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This is a homework problem, and I've been looking around the net for a while for some guidance. There are several "raw type" questions on stackoverflow, but I'm not sure that I've found one that helps.

So, here goes.

I have been given an abstract class called Products. There are a three subclasses of Products - Food, OfficeGoods and Services.

Food is subclassed into Dairy, Fruits, Grains.
OfficeGoods is subclassed into PaperGoods, Writing, Computer Services is subclassed into DeliveryService and CleaningService.

I have to write a few Order classes - starting with a GenericOrder that will accept object of "top 3" subclasses - Food, OfficeGoods, Services. Added objects are stored in an ArrayList for use later on.

I then need to subclass the GenericOrder into a FoodOrder and OfficeOrder. FoodOrder needs to take accept objects of Foods and Services, and OfficeOrder needs to accept objects of OfficeGoods and Services.

So far, I am able to get the above working just fine with bounds and such.

The next step is to create an OrderProcessor class that will be of a type of GenericOrder's subclasses. I am running into "subclass is a raw type. References to a generic type subclass should be parameterized" warnings.

The definition for GenericOrder is:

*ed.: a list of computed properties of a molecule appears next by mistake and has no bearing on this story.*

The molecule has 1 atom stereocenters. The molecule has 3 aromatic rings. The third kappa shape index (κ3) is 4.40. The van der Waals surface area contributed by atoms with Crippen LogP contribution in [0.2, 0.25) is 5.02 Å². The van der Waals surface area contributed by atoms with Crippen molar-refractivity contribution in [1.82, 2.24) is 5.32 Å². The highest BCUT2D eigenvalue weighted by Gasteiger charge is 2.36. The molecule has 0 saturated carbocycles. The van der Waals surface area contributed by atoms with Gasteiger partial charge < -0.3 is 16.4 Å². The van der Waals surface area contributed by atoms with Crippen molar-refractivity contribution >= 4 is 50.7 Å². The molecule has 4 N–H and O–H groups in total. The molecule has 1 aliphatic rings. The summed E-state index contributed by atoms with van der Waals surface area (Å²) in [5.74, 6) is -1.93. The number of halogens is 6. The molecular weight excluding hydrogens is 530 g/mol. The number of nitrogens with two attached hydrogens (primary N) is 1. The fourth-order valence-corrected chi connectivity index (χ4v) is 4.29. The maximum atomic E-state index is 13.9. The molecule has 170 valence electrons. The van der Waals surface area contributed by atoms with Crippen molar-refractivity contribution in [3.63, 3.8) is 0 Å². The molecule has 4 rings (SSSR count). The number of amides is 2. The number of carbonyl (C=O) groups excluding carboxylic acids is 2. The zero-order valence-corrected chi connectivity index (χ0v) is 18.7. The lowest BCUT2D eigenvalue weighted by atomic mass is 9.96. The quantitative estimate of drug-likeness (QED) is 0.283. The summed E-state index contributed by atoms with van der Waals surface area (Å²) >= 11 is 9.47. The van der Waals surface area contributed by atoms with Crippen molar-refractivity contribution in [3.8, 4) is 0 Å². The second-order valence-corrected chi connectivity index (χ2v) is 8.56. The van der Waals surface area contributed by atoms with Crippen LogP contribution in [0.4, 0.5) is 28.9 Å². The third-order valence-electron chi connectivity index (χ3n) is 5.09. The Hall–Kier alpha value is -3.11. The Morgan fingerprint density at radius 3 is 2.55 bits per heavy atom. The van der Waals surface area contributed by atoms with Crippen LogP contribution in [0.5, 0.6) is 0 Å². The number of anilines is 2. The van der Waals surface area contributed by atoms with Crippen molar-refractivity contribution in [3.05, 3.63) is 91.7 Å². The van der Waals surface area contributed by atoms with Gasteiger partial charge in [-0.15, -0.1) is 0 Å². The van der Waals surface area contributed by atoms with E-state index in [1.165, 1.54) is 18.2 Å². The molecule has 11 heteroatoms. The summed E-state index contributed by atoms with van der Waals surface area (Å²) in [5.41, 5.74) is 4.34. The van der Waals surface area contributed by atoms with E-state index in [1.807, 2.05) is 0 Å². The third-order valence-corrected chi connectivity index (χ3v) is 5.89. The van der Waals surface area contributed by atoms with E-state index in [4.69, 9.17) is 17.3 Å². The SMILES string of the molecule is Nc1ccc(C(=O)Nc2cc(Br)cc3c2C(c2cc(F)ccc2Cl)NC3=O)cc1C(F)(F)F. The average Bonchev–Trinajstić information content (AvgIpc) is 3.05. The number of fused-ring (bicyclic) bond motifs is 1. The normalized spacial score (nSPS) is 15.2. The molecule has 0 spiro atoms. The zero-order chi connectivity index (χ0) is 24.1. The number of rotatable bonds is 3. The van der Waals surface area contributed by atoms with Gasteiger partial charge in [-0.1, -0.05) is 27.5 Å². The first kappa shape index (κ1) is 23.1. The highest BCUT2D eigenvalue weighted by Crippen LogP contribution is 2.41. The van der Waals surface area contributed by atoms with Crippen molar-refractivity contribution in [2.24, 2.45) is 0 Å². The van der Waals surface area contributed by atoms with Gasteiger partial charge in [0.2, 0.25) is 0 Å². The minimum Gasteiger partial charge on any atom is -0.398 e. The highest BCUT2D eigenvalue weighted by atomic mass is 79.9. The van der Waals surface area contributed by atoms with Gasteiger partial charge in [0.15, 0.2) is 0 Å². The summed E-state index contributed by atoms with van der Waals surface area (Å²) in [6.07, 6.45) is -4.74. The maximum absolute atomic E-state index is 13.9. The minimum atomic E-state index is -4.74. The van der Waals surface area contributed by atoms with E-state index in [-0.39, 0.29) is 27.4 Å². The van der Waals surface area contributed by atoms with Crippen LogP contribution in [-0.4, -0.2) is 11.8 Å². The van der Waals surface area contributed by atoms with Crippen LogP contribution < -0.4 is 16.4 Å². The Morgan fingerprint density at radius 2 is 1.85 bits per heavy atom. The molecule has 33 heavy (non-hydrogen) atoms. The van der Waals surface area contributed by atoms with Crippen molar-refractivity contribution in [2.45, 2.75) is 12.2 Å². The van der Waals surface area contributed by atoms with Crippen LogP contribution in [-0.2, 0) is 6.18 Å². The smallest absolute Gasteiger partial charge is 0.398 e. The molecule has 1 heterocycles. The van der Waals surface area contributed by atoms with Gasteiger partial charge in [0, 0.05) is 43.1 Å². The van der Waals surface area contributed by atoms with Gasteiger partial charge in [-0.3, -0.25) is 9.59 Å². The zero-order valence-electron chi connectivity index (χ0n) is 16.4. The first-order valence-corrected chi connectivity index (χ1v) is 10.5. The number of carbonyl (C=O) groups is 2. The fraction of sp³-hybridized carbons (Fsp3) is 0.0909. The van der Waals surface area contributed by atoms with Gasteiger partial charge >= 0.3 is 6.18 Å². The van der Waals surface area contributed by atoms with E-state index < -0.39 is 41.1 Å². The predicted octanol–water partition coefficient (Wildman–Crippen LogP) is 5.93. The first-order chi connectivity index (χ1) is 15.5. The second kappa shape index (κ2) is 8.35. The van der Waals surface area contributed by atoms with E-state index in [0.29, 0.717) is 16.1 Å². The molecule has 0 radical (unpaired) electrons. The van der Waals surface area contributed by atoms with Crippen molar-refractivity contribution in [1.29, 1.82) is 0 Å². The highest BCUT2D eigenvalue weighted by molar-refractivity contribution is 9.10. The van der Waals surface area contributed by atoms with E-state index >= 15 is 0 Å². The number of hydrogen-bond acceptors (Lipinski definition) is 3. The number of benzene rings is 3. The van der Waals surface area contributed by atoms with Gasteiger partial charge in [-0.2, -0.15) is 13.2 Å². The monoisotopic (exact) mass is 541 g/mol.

public class GenericOrder<T extends Product>

The two order subclasses look like:

public class FoodOrder<T extends Product> extends GenericOrder<T>

The definition for OrderProcessor is:

public class OrderProcessor<T extends GenericOrder<?>>

I am specifically getting the warning in the OrderProcessor class, when I create an OrderProcessor:

OrderProcessor<FoodOrder> opTest1 = new OrderProcessor<FoodOrder>();

The program seems to work far, but I'd like to know what's going on, and how to fix it.

Sorry for the long post. I can post more detail if required...

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Thanks for attempting to explain, but please post the raw code; it's generally easier to follow, and it's unambiguous. –  chrylis Nov 24 '13 at 5:15
2  
FoodOrder takes a Parameter also public class FoodOrder<T extends Product>. You're calling FoodOrder like this OrderProcessor<FoodOrder>. Maybe if you do this OrderProcessor<FoodOrder<Product>> you'll get rid of the warning. If you used the former, you'd be using the raw type of FoodOrder –  peeskillet Nov 24 '13 at 5:37

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